Maybe someday a psychologist well studied in these things will run across this blog and post an explanation in the comments section.

Or maybe I've got it all wrong. Maybe it's not so much a "chicken or the egg" as a Wild Turkey problem.


What I think about while I lie awake at night, Part I: Is there a physicist in the house?

Last night at about this time (3:00 a.m.) I woke up and couldn't get back to sleep. It happens occasionally that I'll wake up in the middle of the night with a thought or a problem or a question that just won't go away. Usually its work related--a odd insight or a different angle or a new approach to a case I'm working on--but not this time. This time, it had to do with Apollo 13. The movie.

In particular, it was the part of the movie where it gets mighty cold in the space capsule. I don't know why this bothered me or why I thought about it last night. I hadn't seen the movie in years.

But here's the problem. We were all told in school that space is a vacuum, or at least pretty darned close. And we also all know that a thermos gets its insulating power from the double-walled bottle with the air sucked out. And, of course, we were all told in some high school chemistry or physics class that heat is heat is just excited atoms bouncing around spatistically.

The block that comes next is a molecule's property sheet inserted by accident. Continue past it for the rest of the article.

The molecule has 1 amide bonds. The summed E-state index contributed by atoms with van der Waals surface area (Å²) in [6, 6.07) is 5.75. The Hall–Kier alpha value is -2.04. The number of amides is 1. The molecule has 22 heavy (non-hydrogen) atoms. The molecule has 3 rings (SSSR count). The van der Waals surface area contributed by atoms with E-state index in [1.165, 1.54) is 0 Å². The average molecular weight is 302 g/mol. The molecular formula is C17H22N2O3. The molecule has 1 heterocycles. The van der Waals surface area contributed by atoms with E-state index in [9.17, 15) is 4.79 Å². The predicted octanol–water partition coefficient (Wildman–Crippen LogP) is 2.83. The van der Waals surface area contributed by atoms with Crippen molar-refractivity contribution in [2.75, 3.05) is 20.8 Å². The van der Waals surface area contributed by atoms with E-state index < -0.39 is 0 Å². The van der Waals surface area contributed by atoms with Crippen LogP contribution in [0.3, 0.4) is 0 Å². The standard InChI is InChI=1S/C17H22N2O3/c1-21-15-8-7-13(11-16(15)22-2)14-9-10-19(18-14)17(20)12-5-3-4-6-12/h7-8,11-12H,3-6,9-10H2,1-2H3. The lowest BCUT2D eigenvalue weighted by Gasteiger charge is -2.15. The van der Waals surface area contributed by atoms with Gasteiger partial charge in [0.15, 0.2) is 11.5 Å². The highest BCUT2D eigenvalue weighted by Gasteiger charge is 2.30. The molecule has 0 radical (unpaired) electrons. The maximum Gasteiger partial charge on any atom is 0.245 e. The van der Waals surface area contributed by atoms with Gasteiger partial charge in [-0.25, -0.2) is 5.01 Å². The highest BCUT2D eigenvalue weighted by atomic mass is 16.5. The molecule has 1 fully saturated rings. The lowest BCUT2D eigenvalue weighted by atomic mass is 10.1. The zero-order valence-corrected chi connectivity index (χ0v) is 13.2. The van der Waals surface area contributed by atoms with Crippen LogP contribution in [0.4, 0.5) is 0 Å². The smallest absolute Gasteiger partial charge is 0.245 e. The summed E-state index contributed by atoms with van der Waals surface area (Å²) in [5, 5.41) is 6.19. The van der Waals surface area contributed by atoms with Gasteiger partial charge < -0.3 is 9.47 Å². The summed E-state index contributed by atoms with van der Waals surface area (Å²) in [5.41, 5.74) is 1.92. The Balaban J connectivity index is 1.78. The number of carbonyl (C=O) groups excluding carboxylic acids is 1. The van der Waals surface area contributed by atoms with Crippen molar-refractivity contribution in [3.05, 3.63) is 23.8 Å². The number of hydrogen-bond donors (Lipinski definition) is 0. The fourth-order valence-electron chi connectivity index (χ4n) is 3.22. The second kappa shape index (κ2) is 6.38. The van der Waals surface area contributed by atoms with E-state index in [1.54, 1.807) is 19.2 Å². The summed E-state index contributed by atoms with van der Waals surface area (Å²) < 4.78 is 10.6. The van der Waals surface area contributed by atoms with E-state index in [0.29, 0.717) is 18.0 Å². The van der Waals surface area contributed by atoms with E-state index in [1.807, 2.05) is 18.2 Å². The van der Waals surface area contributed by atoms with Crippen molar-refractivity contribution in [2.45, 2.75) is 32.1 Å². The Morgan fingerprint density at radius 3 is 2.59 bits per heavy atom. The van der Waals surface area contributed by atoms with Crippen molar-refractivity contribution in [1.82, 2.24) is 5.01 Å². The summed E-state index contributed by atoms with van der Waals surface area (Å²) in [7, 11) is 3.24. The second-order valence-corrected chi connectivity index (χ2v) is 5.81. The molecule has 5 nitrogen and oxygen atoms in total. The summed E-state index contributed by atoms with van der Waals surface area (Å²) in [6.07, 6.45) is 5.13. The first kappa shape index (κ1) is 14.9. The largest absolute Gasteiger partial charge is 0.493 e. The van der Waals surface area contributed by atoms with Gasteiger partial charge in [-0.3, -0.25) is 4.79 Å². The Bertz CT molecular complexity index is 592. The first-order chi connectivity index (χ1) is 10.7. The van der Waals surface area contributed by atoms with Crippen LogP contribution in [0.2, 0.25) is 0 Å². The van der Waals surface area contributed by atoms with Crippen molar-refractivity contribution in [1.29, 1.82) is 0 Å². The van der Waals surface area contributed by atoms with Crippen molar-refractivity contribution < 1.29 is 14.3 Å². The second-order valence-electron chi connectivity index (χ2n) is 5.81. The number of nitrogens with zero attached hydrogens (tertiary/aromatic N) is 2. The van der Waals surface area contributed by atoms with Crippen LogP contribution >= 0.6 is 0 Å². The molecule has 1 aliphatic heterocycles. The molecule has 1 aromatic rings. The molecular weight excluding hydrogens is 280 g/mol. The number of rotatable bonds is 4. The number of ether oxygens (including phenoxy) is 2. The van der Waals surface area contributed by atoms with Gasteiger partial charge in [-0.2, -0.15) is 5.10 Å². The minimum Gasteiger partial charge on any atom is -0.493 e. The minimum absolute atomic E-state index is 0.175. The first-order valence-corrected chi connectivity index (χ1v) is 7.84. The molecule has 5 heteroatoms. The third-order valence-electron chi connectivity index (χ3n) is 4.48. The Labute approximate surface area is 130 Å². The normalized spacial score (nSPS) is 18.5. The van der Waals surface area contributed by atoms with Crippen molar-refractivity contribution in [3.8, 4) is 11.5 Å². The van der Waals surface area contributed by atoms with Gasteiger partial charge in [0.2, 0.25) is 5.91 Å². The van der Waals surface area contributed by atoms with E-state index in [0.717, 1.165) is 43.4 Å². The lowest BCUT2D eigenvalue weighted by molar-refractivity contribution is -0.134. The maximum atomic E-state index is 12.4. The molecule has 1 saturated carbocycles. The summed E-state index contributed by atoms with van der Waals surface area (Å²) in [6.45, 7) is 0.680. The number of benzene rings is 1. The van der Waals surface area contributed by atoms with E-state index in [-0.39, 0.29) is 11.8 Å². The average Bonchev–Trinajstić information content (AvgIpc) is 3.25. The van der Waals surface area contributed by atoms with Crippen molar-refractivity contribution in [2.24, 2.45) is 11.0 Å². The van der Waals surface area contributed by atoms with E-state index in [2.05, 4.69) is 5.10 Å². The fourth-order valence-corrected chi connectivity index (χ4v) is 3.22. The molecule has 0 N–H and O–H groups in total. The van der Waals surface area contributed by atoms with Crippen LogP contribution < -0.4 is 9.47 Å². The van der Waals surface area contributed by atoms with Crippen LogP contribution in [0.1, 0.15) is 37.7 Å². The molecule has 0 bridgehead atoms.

Now, when a hot thing comes in contact with a not so hot thing, the excited atoms on the hot object bump into the less excited atoms in the not so hot thing, and some of their excitement is transferred. But some things are less excitable than others and act as insulators. But nothing is less excitable than everything, which is why a vacuum bottle in a thermos is so good at keeping hot stuff hot and cold stuff cold.

Which brings us back to Apollo 13. As it hurtles through space past the dark side of the moon, it gets very cold. But its traveling through what's supposed to be a vacuum. So why doesn't all that space (outside the spaceship) work as a first-rate insulator? Since there's nothing for their ship's excited atoms to bump into, where does all that excitement go? It seems like rather than get cold, they all ought to be cooked by the time the mission is over just from their built up body heat, electrical equipment, rocket engines, and so forth.